The date is 2058 – the year the history annals will know as the Great Bagel Famine. In this year widespread grain shortages, striking artisan bakers, and growing intolerance in the general population lead to a vast drop in bagel production. The industry is truly disrupted, with magical dough rings and lox-caper vehicles disappearing off the shelves of the ever dwindling number of gourmet NYC delis. Clean water increasingly cannot be spared for the luxury of boiling non-vital foodstuffs. Diners turn to alternative crackers and breads made from nuts and scarce starches, when they can be gotten.
To 8-year old Abigail, the bagel famine is a travesty. She has grown up listening to the stories of her grandmother, who came of age during the golden ’90s – a time of largesse, when bagels abounded and NYC delis enjoyed preeminence as street corner landmarks throughout the city. Abigail remembers her grandmother’s story of the first time she tried a bagel with salty, smoked lox and fresh cream cheese. It was still the best thing she’d ever eaten, Gran would say. Abigail plans to run away to the city the first chance she gets, go up to one of those deli counters and order the exact same bagel sandwich from a gruff NYC deli man with a beard. She’s run the scenario over in her mind a hundred times.
But now, it is not to be. The reporters make the announcement over live eye-cam, heralding the end of the bagel era, with strict new quotas and penalties on anyone who violates their allowed ration – one bagel a decade. Abigail bursts into tears upon hearing the news. It’s bad enough that she has to live in an energy-efficient pod in the center of Connecticut when she wants to live in a farmhouse in the countryside or a flat in the West Village; now her chances of realizing her very first dream are shattered too.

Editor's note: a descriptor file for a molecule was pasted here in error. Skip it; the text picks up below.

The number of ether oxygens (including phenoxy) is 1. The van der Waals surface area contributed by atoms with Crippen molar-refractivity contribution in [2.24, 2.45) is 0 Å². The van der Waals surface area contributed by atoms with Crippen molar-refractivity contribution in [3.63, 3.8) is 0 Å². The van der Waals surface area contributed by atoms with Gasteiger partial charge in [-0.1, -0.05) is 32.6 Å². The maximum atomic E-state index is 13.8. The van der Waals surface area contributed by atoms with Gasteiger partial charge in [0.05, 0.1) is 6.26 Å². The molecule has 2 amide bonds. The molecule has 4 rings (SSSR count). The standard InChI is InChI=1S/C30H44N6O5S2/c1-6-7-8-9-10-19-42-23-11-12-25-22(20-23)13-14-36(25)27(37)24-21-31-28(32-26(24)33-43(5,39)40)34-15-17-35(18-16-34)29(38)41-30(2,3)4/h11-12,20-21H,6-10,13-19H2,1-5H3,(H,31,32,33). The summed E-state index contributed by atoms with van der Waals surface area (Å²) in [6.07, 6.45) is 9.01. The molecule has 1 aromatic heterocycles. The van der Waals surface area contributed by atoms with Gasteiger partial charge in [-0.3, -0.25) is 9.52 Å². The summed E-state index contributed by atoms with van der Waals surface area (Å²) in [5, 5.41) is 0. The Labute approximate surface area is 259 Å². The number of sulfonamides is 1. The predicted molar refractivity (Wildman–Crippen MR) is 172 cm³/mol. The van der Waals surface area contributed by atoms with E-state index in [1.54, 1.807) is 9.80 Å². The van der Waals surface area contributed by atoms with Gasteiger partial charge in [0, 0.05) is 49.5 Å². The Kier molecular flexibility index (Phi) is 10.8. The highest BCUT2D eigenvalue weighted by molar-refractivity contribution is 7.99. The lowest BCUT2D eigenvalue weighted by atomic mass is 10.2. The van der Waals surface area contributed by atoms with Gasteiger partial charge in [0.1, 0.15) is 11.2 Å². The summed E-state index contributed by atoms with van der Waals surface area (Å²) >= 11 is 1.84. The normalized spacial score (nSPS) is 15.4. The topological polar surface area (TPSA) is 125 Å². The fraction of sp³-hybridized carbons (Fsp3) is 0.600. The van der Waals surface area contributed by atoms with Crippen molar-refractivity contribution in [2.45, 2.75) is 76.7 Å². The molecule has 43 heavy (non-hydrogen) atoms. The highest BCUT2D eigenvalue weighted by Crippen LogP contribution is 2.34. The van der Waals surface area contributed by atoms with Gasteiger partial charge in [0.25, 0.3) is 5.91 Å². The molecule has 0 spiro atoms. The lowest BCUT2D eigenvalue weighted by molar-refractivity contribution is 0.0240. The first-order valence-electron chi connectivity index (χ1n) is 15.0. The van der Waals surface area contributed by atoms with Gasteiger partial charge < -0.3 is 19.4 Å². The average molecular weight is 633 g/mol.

Abigail lies on her bed for awhile, moping. Frustration gets the better of her, and she makes her way into the tiny, space-conserving kitchen. There, she takes out every single pantry item, staring at them for a good minute. She is sure the solution lies hidden in the ingredients before her – it has to, because that is their entire food allotment for the month, unless she tries to procure it on the dark web – no easy task for an 8-year old.
Abigail quickly downloads every single report and recipe she can find on bagels – many of which she already possesses in her data file, having obsessed over the topic for some time. She reviews them quickly, researches the alternatives, and sets about experimenting. By the time her parents come home, the kitchen is a Jackson Pollock mosaic of spilt flour and spattered water, the 250 square foot apartment toasty from the oven – but there, sitting on the table, are four spherical rings, crusty brown on the outside, stretchy, with an open crumb.
Abigail looks from the bagels to her parents and smiles at them. They smile back.
“Now, if we only had some cream cheese,” says Dad.
Abigail quickly downloads all of her cream cheese files.
“Leave it to me, Dad,” she says. “I’m on it.”
[Click here for the sequel, Abigail Scours the Dark Web for Fish, & Cream Cheese Alternatives]
- 1 c Otto's cassava flour
- ¾ c tigernut flour (I've used both Govinda's and Gemini's, Govinda's yields a better texture/requires closer to 1 c water)
- ½ c tapioca flour or arrowroot starch (optional)
- ½ tsp baking soda
- ⅔ tsp cream of tartar
- 1 tb grassfed gelatin
- 1 tsp sea salt
- 1 tb olive oil
- ~1-1.5 cups water
- 2 tsps apple cider vinegar
- ½ c Otto's cassava flour
- 1 c boiled cassava
- 1 tsp baking soda
- 1 tsp sea salt
- 1 tb olive oil
- 2 tsps ACV
- 1 pot of boiling water (w/ 2 tsps salt added)
- optional toppings: dried onion/garlic, poppy/sesame seeds (non-AIP/re-intro)
- alternative 'cream cheese'
- For the full recipe, check out Best of Flash Fiction Kitchen, available here.
This post has been shared on Phoenix Helix’s Paleo-AIP Roundtable.